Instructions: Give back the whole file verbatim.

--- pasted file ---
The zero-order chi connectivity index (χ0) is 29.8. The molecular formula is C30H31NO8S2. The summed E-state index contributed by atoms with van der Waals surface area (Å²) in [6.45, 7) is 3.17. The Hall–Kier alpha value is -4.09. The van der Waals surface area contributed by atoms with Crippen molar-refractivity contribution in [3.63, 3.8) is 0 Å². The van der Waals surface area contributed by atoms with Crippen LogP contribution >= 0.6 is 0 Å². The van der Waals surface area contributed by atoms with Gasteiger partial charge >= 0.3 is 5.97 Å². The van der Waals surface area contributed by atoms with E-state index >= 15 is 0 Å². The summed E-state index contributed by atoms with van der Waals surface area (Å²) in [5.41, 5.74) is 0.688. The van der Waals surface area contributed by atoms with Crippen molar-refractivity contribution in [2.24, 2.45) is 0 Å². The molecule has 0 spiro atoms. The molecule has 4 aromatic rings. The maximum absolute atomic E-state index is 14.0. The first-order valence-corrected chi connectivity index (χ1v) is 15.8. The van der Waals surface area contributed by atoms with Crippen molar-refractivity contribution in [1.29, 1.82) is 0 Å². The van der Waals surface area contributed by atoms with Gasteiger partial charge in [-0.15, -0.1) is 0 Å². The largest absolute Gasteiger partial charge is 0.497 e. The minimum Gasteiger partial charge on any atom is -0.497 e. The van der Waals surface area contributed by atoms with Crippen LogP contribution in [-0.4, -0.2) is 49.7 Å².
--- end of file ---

The zero-order chi connectivity index (χ0) is 29.8. The molecular formula is C30H31NO8S2. The summed E-state index contributed by atoms with van der Waals surface area (Å²) in [6.45, 7) is 3.17. The Hall–Kier alpha value is -4.09. The van der Waals surface area contributed by atoms with Crippen molar-refractivity contribution in [3.63, 3.8) is 0 Å². The van der Waals surface area contributed by atoms with Crippen LogP contribution >= 0.6 is 0 Å². The van der Waals surface area contributed by atoms with Gasteiger partial charge >= 0.3 is 5.97 Å². The van der Waals surface area contributed by atoms with E-state index >= 15 is 0 Å². The summed E-state index contributed by atoms with van der Waals surface area (Å²) in [5.41, 5.74) is 0.688. The van der Waals surface area contributed by atoms with Crippen molar-refractivity contribution in [2.24, 2.45) is 0 Å². The molecule has 0 spiro atoms. The molecule has 4 aromatic rings. The maximum absolute atomic E-state index is 14.0. The first-order valence-corrected chi connectivity index (χ1v) is 15.8. The van der Waals surface area contributed by atoms with Crippen molar-refractivity contribution in [1.29, 1.82) is 0 Å². The van der Waals surface area contributed by atoms with Gasteiger partial charge in [-0.15, -0.1) is 0 Å². The largest absolute Gasteiger partial charge is 0.497 e. The minimum Gasteiger partial charge on any atom is -0.497 e. The van der Waals surface area contributed by atoms with Crippen LogP contribution in [-0.4, -0.2) is 49.7 Å².